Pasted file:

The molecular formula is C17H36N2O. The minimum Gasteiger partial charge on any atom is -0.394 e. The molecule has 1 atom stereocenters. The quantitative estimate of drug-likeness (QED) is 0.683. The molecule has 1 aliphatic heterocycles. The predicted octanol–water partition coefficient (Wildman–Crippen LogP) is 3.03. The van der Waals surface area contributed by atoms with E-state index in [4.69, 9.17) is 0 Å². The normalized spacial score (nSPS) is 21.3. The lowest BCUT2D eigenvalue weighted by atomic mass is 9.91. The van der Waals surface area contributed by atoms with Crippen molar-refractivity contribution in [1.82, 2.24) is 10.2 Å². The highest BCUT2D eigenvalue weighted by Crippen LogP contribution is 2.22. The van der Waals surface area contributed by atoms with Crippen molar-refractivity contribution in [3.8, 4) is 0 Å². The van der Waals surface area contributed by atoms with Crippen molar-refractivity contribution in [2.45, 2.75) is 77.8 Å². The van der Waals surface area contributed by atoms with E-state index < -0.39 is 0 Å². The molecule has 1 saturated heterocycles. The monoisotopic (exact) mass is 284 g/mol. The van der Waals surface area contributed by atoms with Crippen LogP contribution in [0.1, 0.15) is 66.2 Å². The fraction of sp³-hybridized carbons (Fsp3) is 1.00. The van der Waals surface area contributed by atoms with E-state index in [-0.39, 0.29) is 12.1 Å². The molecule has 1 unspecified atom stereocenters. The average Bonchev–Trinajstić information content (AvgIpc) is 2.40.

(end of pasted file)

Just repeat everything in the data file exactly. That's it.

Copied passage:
The molecular formula is C17H36N2O. The minimum Gasteiger partial charge on any atom is -0.394 e. The molecule has 1 atom stereocenters. The quantitative estimate of drug-likeness (QED) is 0.683. The molecule has 1 aliphatic heterocycles. The predicted octanol–water partition coefficient (Wildman–Crippen LogP) is 3.03. The van der Waals surface area contributed by atoms with E-state index in [4.69, 9.17) is 0 Å². The normalized spacial score (nSPS) is 21.3. The lowest BCUT2D eigenvalue weighted by atomic mass is 9.91. The van der Waals surface area contributed by atoms with Crippen molar-refractivity contribution in [1.82, 2.24) is 10.2 Å². The highest BCUT2D eigenvalue weighted by Crippen LogP contribution is 2.22. The van der Waals surface area contributed by atoms with Crippen molar-refractivity contribution in [3.8, 4) is 0 Å². The van der Waals surface area contributed by atoms with Crippen molar-refractivity contribution in [2.45, 2.75) is 77.8 Å². The van der Waals surface area contributed by atoms with E-state index < -0.39 is 0 Å². The molecule has 1 saturated heterocycles. The monoisotopic (exact) mass is 284 g/mol. The van der Waals surface area contributed by atoms with Crippen LogP contribution in [0.1, 0.15) is 66.2 Å². The fraction of sp³-hybridized carbons (Fsp3) is 1.00. The van der Waals surface area contributed by atoms with E-state index in [-0.39, 0.29) is 12.1 Å². The molecule has 1 unspecified atom stereocenters. The average Bonchev–Trinajstić information content (AvgIpc) is 2.40.